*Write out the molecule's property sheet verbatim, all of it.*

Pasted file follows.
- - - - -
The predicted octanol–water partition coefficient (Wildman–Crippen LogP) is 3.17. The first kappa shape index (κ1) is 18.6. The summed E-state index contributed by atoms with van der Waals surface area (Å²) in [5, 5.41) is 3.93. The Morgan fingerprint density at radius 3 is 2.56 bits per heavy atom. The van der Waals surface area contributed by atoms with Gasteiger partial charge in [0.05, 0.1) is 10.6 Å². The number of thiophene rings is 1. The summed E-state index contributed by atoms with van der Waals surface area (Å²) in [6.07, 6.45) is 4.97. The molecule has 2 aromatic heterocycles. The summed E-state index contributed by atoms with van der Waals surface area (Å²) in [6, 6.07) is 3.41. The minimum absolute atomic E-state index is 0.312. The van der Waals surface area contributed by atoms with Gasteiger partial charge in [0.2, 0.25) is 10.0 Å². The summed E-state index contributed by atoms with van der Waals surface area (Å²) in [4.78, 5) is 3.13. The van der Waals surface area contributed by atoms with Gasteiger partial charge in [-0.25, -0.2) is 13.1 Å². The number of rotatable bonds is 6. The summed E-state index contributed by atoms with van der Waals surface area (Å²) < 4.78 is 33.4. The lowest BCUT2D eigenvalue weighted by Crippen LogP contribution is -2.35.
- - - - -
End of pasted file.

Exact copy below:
The predicted octanol–water partition coefficient (Wildman–Crippen LogP) is 3.17. The first kappa shape index (κ1) is 18.6. The summed E-state index contributed by atoms with van der Waals surface area (Å²) in [5, 5.41) is 3.93. The Morgan fingerprint density at radius 3 is 2.56 bits per heavy atom. The van der Waals surface area contributed by atoms with Gasteiger partial charge in [0.05, 0.1) is 10.6 Å². The number of thiophene rings is 1. The summed E-state index contributed by atoms with van der Waals surface area (Å²) in [6.07, 6.45) is 4.97. The molecule has 2 aromatic heterocycles. The summed E-state index contributed by atoms with van der Waals surface area (Å²) in [6, 6.07) is 3.41. The minimum absolute atomic E-state index is 0.312. The van der Waals surface area contributed by atoms with Gasteiger partial charge in [0.2, 0.25) is 10.0 Å². The summed E-state index contributed by atoms with van der Waals surface area (Å²) in [4.78, 5) is 3.13. The van der Waals surface area contributed by atoms with Gasteiger partial charge in [-0.25, -0.2) is 13.1 Å². The number of rotatable bonds is 6. The summed E-state index contributed by atoms with van der Waals surface area (Å²) < 4.78 is 33.4. The lowest BCUT2D eigenvalue weighted by Crippen LogP contribution is -2.35.